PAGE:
Date of Graduation
School of Public Health
Pharmaceutical Systems and Policy
Muslims in the United States (US) exhibit higher rates of tobacco use in comparison with rest of the US population. As a result, US Muslims might be at a higher risk for negative health consequences of tobacco use such as lung cancer. Investigating factors that are associated with tobacco use, number of smoking cessation attempts, and interest in lung screening in adult US Muslims can facilitate future efforts aimed at improving health outcomes, essentially through reducing tobacco use rates and promoting preventive lung screening in this population. Therefore, the current dissertation aimed to investigate the association of Social Cognitive Theory factors with 1) tobacco use, 2) number of serious smoking cessation attempts, and 3) interest in lung screening in a sample of adult Muslims in the US. Data were collected from November 2016 through March 2017 from a convenience sample of adult (≥ 18 years) US Muslims. The study included a cross-sectional online survey. Participants with a personal history of lung cancer were excluded. Associations between Social Cognitive Theory factors and tobacco use, number of serious smoking cessation attempts as well as interest in lung screening were investigated with univariate analyses followed by regression analyses. For aim 1, eligible participants (n=271) from 30 states completed the survey; 52.8% reported current tobacco use. In terms of personal factors, individuals were less likely to report current tobacco use if they 1) perceived more personal consequences for tobacco use on health, and 2) reported greater confidence regarding ability to abstain from tobacco use. In terms of environmental factors, individuals whose family members did not use tobacco were less likely to report current tobacco use. Interaction between sex and attitudes indicated that among individuals with negative views about tobacco use, women were less likely to report current use compared to men. For aim 2, eligible participants (n=132) from 23 states completed the survey; 47.0% seriously attempted to quit smoking at least once over the past 12 months, half of which reported attempting to quit without any assistance. Smokers reported more serious smoking cessation attempts if they 1) had more knowledge about the consequences of smoking cessation, 2) had more positive attitude regarding quitting, and 3) reported greater religiosity. Additionally, smokers reported fewer serious smoking cessation attempts if they 1) were employed, 2) affiliated with Sunnah sect, 3) reported better self-assessed health, 4) reported higher perceived value for quitting, and 5) indicated that using tobacco was not allowed inside the home. For aim 3, eligible participants (n=271) from 30 states completed the survey; 59.9% expressed an interest in being screened for lung cancer. Individuals were more likely to express an interest in lung cancer screening if they had 1) more positive views about lung screening, 2) higher perceived value of screening, and 3) greater self-efficacy with regard to ability to undergo lung screening. Personal views and confidence in one’s ability to take an action can be essential factors in tobacco use-related behavior and interest in lung screening among US Muslims. Additionally, religiosity can play an influential role in promoting tobacco cessation in US Muslim smokers. Overall, this dissertation can be a seminal work for future interventions aimed at reducing tobacco use and its health burden, especially lung cancer, in this unique segment of the US population.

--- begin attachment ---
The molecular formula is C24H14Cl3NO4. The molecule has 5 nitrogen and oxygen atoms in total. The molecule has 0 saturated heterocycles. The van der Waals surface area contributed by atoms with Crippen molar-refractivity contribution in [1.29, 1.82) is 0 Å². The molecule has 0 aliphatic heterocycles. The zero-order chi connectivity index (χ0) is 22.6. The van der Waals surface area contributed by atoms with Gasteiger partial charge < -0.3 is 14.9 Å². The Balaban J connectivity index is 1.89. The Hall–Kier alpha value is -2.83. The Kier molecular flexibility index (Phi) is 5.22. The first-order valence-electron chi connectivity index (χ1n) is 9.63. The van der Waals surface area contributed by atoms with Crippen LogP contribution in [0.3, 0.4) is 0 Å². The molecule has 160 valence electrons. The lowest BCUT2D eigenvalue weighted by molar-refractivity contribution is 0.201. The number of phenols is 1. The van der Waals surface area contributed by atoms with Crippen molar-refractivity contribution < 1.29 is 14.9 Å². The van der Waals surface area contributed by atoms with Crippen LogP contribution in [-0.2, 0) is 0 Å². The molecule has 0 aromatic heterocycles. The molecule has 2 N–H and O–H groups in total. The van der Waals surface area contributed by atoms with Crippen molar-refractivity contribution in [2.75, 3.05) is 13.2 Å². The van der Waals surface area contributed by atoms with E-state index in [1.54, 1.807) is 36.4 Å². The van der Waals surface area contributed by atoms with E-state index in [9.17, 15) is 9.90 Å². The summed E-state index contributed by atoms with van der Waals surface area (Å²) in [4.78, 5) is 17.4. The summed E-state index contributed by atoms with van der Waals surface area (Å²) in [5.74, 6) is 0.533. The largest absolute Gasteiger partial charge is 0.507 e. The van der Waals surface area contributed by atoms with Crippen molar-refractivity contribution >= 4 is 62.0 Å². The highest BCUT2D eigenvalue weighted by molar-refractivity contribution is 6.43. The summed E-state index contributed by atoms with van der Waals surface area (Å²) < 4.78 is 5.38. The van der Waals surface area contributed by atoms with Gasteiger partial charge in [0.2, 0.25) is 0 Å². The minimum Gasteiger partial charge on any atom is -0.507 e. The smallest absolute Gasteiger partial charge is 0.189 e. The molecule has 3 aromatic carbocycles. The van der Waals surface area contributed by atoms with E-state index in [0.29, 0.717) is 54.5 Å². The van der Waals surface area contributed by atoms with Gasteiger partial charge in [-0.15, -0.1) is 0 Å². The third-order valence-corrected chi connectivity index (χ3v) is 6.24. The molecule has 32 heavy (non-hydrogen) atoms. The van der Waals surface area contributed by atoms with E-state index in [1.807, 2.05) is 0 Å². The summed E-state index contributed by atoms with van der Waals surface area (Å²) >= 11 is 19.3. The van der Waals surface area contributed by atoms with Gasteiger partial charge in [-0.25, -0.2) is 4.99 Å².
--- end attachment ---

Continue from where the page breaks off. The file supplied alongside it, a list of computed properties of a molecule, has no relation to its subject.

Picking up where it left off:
Attarabeen, Omar F.S., "Tobacco Use, Number of Serious Smoking Cessation Attempts, and Interest in Lung Screening in a Sample of Adult Muslims in the United States" (2018). Graduate Theses, Dissertations, and Problem Reports. 5130.